Monday, February 24, 2014

Impact of IRS 990 Rule Change for Donated Goods and Services

Effective with  the 2013 instructions, discounts on services or use of goods  can no longer be claimed as contributions,  according to the 990EZ instructions, p11, Section B2:

"B2. Donations of services or use of property Do not include the value of services donated to the organization (such as the value of donated advertising space, broadcast air time (including donated public service announcements), or discounts on services), or of the free use of property (materials, equipment, or facilities) as contributions on line 1."

As in all things relative to the Internal Revenue Service, consult your tax professional for guidance.

What it means to you.

Since many nonprofits routinely record items such as the donated use of office space, discounts on equipment and charitable discounts for services as part of their public support, this may impact their ability to meet the 33-1/3% of public support necessary to qualify as a publicly supported organization.

More importantly, the rule change could lessen participation by donors in these relationships. While most donors say that the deductibility of their donations is secondary to their desire to support a nonprofit, very few are willing to state unequivocally that deductibility is not a consideration in their business strategy. If you can't count it as a contribution, they can't count it as a donation.

In the case of large corporations that may donate excess goods such as software or electronic equipment, these donations provide a way to offset income. While the amounts may be insignificant relative to their revenues, every little bit helps. If the donor is a small business, they may not be able to absorb the cost without any offset to income.

At the very least, you should anticipate the effect on your organization resulting from this rule change. What happens if your office space suddenly becomes unavailable, or the brochures your local printing company has been doing for free suddenly have to be paid for? Can the donor just write a check back to you for the amount of the invoice as a cash donation without the transaction being suspect?

Every business in the U.S. spends a lot of time and money trying to interpret and comply with IRS regulations. Because of their tax exempt status, nonprofits are always under scrutiny by the IRS. Ignoring the impact of this rule change could be a very costly mistake. 

Monday, February 17, 2014

Beware of visiting board members!

No, not the ones from other nonprofits or businesses. I'm talking about your board members.
Some nonprofits tend to attract board members that don't participate in the nonprofit. Some may  technically show up often enough to fulfill the attendance policies, but they aren't really there other than physically. Others show up once or twice a year, but aren't true participants.  This can even result in having to postpone voting due to lack of a quorum.

A visiting board member isn't fully engaged in planning and implementing the success of your nonprofit. If you seem to have one or more members that show up so sporadically that they have to be briefed on months of history during the meeting, you have a visitor problem. If so, how do you fix it?

 Develop attendance policies

It goes almost without saying that you should have an attendance policy for board members. After all, it's hardly fair to vote them out for nonattendance if they have never been told how often they have to attend board meetings. Once you have that policy however, you must enforce it. Like standard employee attendance policies, it should include some sort of warning or review before taking  final action (perhaps there is a valid reason for the absence), but  noncompliance after that should result in removal.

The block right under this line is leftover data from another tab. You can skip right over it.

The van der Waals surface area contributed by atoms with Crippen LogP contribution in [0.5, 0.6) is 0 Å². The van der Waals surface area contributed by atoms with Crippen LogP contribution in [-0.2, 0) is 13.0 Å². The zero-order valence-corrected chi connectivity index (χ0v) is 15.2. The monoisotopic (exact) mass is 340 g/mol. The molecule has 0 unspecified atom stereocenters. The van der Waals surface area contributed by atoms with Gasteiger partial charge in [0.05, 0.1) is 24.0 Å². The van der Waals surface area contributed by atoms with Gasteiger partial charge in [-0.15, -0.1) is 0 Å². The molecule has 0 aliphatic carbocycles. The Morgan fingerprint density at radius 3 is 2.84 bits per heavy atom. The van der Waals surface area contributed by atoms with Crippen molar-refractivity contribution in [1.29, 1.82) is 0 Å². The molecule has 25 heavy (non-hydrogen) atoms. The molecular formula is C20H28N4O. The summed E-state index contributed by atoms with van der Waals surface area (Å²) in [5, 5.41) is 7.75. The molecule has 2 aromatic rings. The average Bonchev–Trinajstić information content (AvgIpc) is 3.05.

The less often the board meets, the more important attendance becomes. Missing one or even two out of twelve meetings a year might not be an impediment to the organization. Missing even one semiannual or quarterly meeting definitely could be a problem unless there is a valid reason, such as a health issue.

Qualify new members

There will always be a certain number of people that join boards for all the wrong reasons. Some seem to see it as a social club, while others may find they are not comfortable with the legal aspects of being a board member. They may find that they aren't really compatible with the organization or the management, but don't know how to exit gracefully. Some people are serial joiners. They want to contribute but their time is so over-committed that they aren't able to attend meetings.

You should have a process for inviting and qualifying new members that includes some sort of review of their previous board participation. If they have recently served or are serving on many boards, that could be a red flag. If you have or develop that process and follow it faithfully, you can eliminate a lot of candidates that will be visitors.

Involve and develop all members

Even good board members can turn into visitors if they feel irrelevant. If possible, they should have a defined responsibility. Perhaps they can sit on a committee or attend functions as an official organization representative. At the very least, they should be encouraged to participate in the meeting. You presumably recruited them because they have a strength to offer your organization, so give them a chance to contribute.

Have a board development plan. No one is born knowing how to be a good board member. There are even grants available for just that purpose. Part of moving your organization forward is strengthening your board's ability to function cohesively and effectively as an asset to your nonprofit.

©2014 Rebecca L. Baisch

Need help?  Drop me a line and tell me how I can help.       

Monday, February 10, 2014

To keep your donors, think like a store.

If I asked you why you shop at your favorite store what would you say? Would your answer sound like any of these?
  •         It is conveniently located.
  •          The people are friendly.
  •          They carry the brands I like.
  •          The checkout lines are short.
  •          They always thank me for shopping with them.
  •          They give coupons for shopping there.

If you are nodding your head to any or all of these, you are reacting to your "customer experience". Something about your favorite store keeps you coming back as a paying customer.

That is the key to donor retention. The basic things most people want from a store are value for their dollar, appreciation for their patronage , and consideration of their time. They don't buy from a store because the store needs to pay its electric bill. They buy because the store fulfills their needs or wants.